Most businesses have some kind of price list highlighting the services they offer and the price each one costs:
The list goes on.
Yet why is it that a large majority of accountancy practices keep their prices hidden away under ‘lock and key’ in the head of the partner/owner?
This is not to say that you should immediately publish a price list of your services on your website (although a transparent approach like this does have its merits…)
Simply having a price list for internal use and for use with prospects can have many benefits for your practice.
So here are 4 reasons why having a pricing list in your practice is a no-brainer:
1. It makes your practice scalable
As a partner, if you are solely responsible for quoting and winning new business, then your practice isn’t scalable.
You can only grow the practice to the point where you are working at maximum capacity, and when that happens, you’ll find yourself burnt-out and frustrated.
The prices are no longer stuck in your head, and instead they are available for others to use, which will create scalability in your practice.
2. It makes your pricing consistent
I’ve heard the same story told many times…
- Partner A quotes a client £3000 for the year to receive XYZ.
- Partner B quotes a different client £2000 for the year to receive the same XYZ.
The same example could be for Manager A and Manager B.
There’s no consistency.
And when this happens, you risk leaving money on the table each time you sign up a new prospect.
With a pricing list in place, your prices will remain consistent throughout the practice regardless of who is providing the quotation, which means you never leave money on the table and maximise the value of each client.
3. Clients are more likely to say ‘yes’
Let’s imagine 2 scenarios…
Scenario 1 – you go to a restaurant and on the menu, there are no prices. You pick what you want to eat/drink and the waiter tells you that the total bill comes to about £67.98.
Scenario 2 – you go to a restaurant and on the menu, there are prices listed next to each item. You pick what you want to eat/drink the waiter tells you that the total bill comes to £67.98.
In the first scenario, chances are you would probably be sat there thinking; “What? Are you sure it’s that much? How do you know? Where have these numbers come from?”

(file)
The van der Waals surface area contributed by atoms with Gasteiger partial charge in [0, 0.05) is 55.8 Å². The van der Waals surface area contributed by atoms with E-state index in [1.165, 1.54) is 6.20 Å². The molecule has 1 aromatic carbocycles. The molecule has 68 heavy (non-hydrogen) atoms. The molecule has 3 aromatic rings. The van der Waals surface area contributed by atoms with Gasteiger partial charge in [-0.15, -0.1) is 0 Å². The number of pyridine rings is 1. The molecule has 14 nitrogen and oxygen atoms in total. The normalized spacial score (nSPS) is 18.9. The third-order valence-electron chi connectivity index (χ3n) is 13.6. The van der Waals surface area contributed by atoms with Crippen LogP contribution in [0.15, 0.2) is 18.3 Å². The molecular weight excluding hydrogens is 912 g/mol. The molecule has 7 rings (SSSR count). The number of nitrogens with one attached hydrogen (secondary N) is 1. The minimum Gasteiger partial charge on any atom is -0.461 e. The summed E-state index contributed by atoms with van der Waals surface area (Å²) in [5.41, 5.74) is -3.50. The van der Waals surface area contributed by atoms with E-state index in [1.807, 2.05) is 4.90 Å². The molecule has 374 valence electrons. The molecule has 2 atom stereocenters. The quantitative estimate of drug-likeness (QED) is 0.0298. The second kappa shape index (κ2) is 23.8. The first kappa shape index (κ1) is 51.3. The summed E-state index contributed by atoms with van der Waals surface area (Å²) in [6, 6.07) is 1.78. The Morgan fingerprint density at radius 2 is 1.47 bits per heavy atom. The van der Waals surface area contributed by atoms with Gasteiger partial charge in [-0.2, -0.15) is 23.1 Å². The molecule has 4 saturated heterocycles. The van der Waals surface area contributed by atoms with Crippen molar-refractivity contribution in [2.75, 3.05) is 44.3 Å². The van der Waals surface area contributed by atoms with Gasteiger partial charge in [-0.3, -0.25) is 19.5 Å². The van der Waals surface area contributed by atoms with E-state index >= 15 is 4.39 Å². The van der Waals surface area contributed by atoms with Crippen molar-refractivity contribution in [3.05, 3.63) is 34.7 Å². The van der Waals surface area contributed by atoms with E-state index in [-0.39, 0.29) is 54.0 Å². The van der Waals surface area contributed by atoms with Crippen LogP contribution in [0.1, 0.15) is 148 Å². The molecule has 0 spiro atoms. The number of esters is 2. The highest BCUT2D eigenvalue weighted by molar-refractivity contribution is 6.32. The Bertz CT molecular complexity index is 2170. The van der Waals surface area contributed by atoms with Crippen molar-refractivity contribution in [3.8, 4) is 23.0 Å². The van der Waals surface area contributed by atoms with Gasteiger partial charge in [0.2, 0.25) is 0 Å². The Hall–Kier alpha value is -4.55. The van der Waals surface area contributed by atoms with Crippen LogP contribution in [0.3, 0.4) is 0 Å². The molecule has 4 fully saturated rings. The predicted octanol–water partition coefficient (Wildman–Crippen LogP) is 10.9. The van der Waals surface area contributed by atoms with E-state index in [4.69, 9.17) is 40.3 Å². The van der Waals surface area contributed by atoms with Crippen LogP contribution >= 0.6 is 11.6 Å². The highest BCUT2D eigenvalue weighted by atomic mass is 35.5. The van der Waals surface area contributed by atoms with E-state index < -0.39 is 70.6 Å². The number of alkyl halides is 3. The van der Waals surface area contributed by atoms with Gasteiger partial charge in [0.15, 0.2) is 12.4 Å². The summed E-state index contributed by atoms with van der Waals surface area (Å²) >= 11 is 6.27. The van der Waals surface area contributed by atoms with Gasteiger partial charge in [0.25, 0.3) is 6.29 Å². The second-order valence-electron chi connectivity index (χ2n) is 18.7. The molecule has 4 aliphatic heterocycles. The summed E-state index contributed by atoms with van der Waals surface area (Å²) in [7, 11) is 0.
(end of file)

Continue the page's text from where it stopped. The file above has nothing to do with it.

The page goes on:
And in the second scenario, you probably wouldn’t think to question the total bill, after all, you picked what you wanted from the menu and you could see how much each item cost beforehand…
The same logic applies when you’re quoting clients.
If they don’t know how much each individual service costs, when you tell them the total amount, they’re more likely to question it, or even say no.
In contrast, if you present them with a list of all your services and prices, and they pick and choose what they want, they’re much less likely to question or say no to the total amount.
4. You charge for things you might not ordinarily charge for
When you sit down to create your pricing list, it’s a good idea to write a list of things you might ordinarily do for clients for free, and add a price next to them.
Here is a great example from one of my clients Antony:
Just think, with a pricing list in your practice, how much additional revenue could you make each year on services you would otherwise do for free?
If you already have a price list, fantastic!
When was the last time you reviewed it? Who else can you give access to?
(My clients have access to my ‘Pricing Maximiser’ spreadsheet. This shows the minimum, maximum, and average prices for all the services my clients provide. That way, they can see how their prices stack up against others, and increase them where possible)
And if you don’t already have a price list, find a 2-hour timeslot in your diary this week to sit down and write out a list of all the services you provide (paid or free) and start to add your fixed-fee prices next to them.
Once you’ve done that, you can either keep it basic e.g. in Excel, or add your price list into some quoting/proposal software to use when signing up new prospects.